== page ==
Brain Games For Kids -Doing What’s Best for Them
All parents want their kids to have the best possible learning opportunities; one thing this means is optimizing their brain capacity in order to process information more effectively. The most formative learning your children will receive is from you, the parent, and that’s good news; from an extremely early age you can influence how they learn and how much they learn. Even better news is that both parents and children will have heaps of fun along the way!
It doesn’t take much effort to get your young children motivated about playing a game. Chances are they’ll be the ones begging you to play rather than vice versa! As a parent, it’s important you utilize this enthusiasm to better your child’s cognitive skills. In this article, we will look into the benefits of cognitive development activities, and understand why they work. We’ll also explore new brain games and activities that are being developed, which you can try with your own kids.
The Significance of Rhythm
When it comes to cognition in children, one word is more important than any other: rhythm. Even before a child is born, rhythm is something he or she relates to and feels comfortable with. A fetus is reassured by the steady beat of its mother’s heart. When the child is born, it continues to be soothed by being held close to the chest and gently swayed as if still in the womb. A child never loses this appreciation for rhythm, and that’s why it’s something to capitalize on. Take for instance, bedtime. Children’s Literature Network cites Dr. David Agus lecturing on a study in which 300 children were put to bed at the same time every night, while another 300 were allowed to go to bed whenever they wanted. The result? “Almost at once, cognitive function went up 31% in the group that had a regular, fixed bedtime.”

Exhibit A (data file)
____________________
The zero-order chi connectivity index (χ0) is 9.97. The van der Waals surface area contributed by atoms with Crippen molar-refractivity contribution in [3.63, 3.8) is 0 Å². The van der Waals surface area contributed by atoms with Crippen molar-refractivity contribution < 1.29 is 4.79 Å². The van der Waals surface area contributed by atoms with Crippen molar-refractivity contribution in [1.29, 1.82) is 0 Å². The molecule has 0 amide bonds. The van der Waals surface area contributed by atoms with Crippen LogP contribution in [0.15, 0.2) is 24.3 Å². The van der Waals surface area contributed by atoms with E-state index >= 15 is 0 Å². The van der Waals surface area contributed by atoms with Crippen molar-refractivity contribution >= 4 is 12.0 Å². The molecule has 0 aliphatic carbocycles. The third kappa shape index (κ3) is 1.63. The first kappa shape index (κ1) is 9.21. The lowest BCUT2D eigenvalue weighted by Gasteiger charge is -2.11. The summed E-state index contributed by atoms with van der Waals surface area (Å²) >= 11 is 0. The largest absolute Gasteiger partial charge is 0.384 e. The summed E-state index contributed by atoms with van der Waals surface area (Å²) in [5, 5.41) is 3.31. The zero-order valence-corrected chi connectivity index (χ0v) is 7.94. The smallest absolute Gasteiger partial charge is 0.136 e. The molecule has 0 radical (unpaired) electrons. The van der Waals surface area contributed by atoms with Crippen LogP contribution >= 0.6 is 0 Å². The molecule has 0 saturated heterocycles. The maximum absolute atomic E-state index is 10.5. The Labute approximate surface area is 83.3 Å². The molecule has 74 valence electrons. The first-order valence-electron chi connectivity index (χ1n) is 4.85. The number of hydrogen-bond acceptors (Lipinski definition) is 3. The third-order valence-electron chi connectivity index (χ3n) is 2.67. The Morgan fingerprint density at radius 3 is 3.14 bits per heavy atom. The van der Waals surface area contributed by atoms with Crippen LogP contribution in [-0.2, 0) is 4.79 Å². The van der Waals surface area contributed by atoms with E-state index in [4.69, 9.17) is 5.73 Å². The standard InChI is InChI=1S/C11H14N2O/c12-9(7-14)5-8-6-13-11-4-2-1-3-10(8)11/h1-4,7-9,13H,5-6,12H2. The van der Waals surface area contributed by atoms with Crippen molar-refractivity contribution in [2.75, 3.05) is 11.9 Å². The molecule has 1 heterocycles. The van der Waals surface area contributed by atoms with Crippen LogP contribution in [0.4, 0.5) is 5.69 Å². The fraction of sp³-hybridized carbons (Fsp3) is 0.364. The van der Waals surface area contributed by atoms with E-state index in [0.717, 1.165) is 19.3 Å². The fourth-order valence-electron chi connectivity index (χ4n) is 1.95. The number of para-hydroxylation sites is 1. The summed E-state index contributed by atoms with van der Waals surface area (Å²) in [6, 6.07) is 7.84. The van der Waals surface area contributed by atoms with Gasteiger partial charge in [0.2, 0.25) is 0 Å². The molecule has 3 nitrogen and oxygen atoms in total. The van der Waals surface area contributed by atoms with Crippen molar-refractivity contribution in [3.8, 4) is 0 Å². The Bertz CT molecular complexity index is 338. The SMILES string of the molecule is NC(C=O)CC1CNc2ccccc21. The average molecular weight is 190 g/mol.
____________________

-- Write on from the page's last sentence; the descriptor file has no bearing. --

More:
But a good rhythm of sleep is only the beginning. Look at the concept of music and poetry; in early learning, the nursery rhyme combines music and poetry with repetition and rarely fails to produce positive effects on a child’s cognitive ability. Says native English speaker and certified TESOL instructor Maria Hruschak, “The natural flow of nursery rhymes actually lends them to being read, and in particular, out loud. Their subjects, rhythm and rhyme are easily remembered and recited.” Simple phrases and rhymes function as mini “work-outs” for the child’s brain.
Music and the rhythms within it have also been linked to marked improvement in the cognitive skills of children with learning disabilities. Specialist learning website Kidsenabled.org says, “Some researchers believe the connection between time/rhythm and learning may be so significant that a student’s response time to a metronome beat may predict performance on standardized reading tests.” Playing any kind of repetitive musical game with your children, therefore-think musical chairs or “The Twelve Days of Christmas”-is beneficial to their cognition, effectively becoming a brain game in and of itself.